Radiation therapy uses very precise high-energy beams to kill cancer cells. Radiation oncologists are cancer doctors with special training in using radiation to treat cancer.
MSK’s radiation therapy experts use the latest methods to deliver radiation just to the tumor while keeping nearby healthy tissue safe. The radiation goes to the tumors in and around your stomach.
During and after your therapy, our radiation specialists monitor how you’re doing using the latest imaging methods.
We often offer radiation therapy after stomach cancer surgery. This kills any cancer cells that remain.
When do you have radiation therapy for stomach cancer?
Your treatment team may recommend radiation therapy by itself or along with chemotherapy.
We also offer radiation therapy if surgery is not right for you. Radiation therapy can make you more comfortable by helping reduce your symptoms.
MSK may recommend joining a clinical trial that is studying a new combination of chemotherapy and radiation therapy.
Types of radiation treatment for stomach cancer
Image-Guided Radiation Therapy
MSK uses an advanced technology called image-guided radiation therapy (IGRT). IGRT can treat tumors with even more accuracy than regular radiation therapy. With IGRT we take many 3D images of the tumor during treatment. This method lets us mold high-dose radiation beams to the shape of a tumor. We aim at the tumor and keep nearby tissue safe.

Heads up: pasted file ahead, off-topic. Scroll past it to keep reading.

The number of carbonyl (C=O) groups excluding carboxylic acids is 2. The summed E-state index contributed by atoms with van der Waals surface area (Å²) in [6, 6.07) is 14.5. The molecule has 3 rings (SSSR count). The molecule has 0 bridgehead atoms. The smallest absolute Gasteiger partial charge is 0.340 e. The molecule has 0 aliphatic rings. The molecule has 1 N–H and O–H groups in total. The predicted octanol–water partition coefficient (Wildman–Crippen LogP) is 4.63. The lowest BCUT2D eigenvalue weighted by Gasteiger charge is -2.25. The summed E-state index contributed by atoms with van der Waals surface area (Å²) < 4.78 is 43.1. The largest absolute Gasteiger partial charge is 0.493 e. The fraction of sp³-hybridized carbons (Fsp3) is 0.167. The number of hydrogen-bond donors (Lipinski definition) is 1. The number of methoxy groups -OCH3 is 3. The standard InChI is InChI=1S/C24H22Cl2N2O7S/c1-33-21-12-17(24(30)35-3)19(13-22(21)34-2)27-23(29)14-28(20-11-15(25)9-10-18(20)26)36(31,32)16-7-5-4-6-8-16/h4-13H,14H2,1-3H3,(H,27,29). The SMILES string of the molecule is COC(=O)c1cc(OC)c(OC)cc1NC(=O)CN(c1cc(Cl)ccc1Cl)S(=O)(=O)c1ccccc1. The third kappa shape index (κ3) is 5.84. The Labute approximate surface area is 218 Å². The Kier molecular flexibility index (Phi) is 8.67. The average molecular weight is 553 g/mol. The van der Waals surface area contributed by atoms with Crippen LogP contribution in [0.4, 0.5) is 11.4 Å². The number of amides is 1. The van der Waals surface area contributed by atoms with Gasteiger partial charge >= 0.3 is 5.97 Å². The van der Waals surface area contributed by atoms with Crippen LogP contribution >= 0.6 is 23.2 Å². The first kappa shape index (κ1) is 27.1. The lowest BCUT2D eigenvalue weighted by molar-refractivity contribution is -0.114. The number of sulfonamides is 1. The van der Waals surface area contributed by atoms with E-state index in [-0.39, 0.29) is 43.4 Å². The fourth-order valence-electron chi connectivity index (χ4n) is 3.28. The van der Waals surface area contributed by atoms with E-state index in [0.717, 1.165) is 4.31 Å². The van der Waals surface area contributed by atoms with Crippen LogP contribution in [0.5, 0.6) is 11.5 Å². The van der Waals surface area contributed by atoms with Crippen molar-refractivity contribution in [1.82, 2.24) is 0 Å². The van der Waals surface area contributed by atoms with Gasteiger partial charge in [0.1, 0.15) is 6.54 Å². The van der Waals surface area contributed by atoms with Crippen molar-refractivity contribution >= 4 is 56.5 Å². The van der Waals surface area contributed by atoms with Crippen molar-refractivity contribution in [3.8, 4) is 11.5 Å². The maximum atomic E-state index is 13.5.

Respiratory gating is a method that delivers radiation only during certain points in your breathing cycle. This method lets us account for how your abdomen (belly) moves when you breathe.
MSK radiation doctors are experts in respiratory gating and tracking the movement of nearby organs. For example, air in your bowel or stomach can affect the position of many organs.
A CT scan makes 3D images of areas inside your body. The images show bone, organs, muscles, tumors, and other soft tissue. CT scans are sometimes called CAT scans.
Your doctor will look at your CT scan for temporary motion or a shift that needs a change in your treatment plan. We use real-time CT scans during your treatment to find the best tumor position before we use radiation.
Keeping you as safe as possible during radiation therapy is as important to us as treating cancer.
A clinical physicist (FIH-zih-sist), also called a medical physicist, helps make and use radiation treatments and technology. They will be there during your radiation procedures to confirm the correct dose is delivered just to the tumor. They use imaging technology to monitor your progress during and after radiation treatment.